Trip reports

Gifts from the desert (Mojave break, part the last)

“For all the toll the desert takes of a man it gives compensations, deep breaths, deep sleep, and the communion of the stars.” — Mary Austin, The Land of Little Rain

Eight days of sunshine and warmth and desert exploration. Hikes along desert rivers, through sere canyons, over bighorn-sheltering ridges, among wind-softened boulders, circling palm oases. A national park, several preserves, some local treasures. I had my typical vacation feeling: “I could do this forever. I could live here.” Sure I could. I just need to win the lottery first. Enough daydreaming. It was time to head home.

That meant a five-hour drive back through the Mojave to the Palm Springs Airport, and we decided to drive through the Mojave National Preserve. We’d considered this route on the way to Death Valley, but a (spectacularly uninformed, as it turned out) highway information booth volunteer warned us the roads would be sandy and, if the wind picked up, well nigh impassable. But on the way to the national park, we passed one end of the road to the national preserve, and it was a) paved, and b) clear. That settled it. We were definitely going back this way.

Kelso Depot, a Mission Revival style former Union Pacific stop for resupplying settlers and miners in the area, is now the Preserve’s fine visitor center. (Lauren Danner photo)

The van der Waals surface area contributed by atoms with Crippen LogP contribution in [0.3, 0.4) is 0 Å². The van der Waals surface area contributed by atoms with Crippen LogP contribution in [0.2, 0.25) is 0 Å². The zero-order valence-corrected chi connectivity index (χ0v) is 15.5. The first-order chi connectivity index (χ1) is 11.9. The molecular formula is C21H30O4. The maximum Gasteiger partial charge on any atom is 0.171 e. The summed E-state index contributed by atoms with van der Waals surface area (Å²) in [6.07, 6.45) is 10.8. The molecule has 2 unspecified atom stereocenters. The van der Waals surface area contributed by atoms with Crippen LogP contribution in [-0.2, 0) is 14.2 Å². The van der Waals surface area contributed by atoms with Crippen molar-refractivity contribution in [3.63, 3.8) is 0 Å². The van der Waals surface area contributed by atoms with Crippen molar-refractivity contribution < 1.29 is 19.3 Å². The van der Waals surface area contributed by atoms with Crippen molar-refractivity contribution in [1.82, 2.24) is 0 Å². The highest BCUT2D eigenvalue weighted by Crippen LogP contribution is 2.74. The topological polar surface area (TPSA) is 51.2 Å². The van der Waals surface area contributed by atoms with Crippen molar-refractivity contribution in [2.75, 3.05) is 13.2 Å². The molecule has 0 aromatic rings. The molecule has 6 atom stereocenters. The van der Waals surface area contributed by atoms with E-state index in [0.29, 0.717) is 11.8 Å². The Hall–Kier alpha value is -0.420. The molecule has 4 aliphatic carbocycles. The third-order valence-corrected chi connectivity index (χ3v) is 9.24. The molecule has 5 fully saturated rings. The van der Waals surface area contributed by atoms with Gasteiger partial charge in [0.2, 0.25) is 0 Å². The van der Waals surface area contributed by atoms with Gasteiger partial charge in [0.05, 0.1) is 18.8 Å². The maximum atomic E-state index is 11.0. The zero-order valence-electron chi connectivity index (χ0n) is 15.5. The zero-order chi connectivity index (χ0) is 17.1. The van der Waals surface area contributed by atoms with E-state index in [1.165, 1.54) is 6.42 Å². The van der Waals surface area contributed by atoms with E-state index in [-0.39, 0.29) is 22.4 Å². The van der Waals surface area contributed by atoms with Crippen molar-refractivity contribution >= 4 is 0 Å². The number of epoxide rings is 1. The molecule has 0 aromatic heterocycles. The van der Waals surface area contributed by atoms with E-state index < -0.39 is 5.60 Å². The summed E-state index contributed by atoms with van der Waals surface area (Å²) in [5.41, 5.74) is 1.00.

At 1.6 million acres, there was no way we were going to get more than a taste of this park. On the way in, we saw an enormous golden eagle sitting on a rock outcropping right next to the road. Of course by the time we grabbed the camera it had taken off, probably thinking, “Great. More !#$%* tourists.” We headed first to the Kelso Depot Visitor Center, a beautiful, repurposed Union Pacific railroad building from the late 1800s. The tracks still operate and freight trains still thunder past. After watching the short orientation film — these are worthwhile at almost every park — and checking out the small but excellent gift shop run by the Western National Parks Association, we consulted with the ranger. Could we squeeze in a hike? Absolutely.

We first drove to Cima for views of the largest, densest Joshua tree forest in the world.

Coming from the Pacific Northwest, I hadn’t thought of Joshua tree forests as “dense” until I saw this one at Mojave National Preserve. (Mr. Adventure photo)

We turned south and drove six maintained miles on the Mojave Road, an ancient trade and transport thoroughfare used by native peoples, missionaries, mail wagons, and settlers. The road is about 150 miles long, but most of it is accessible only by four-wheel-drive vehicles, so it was pretty cool to follow it in our rental car for a short stretch.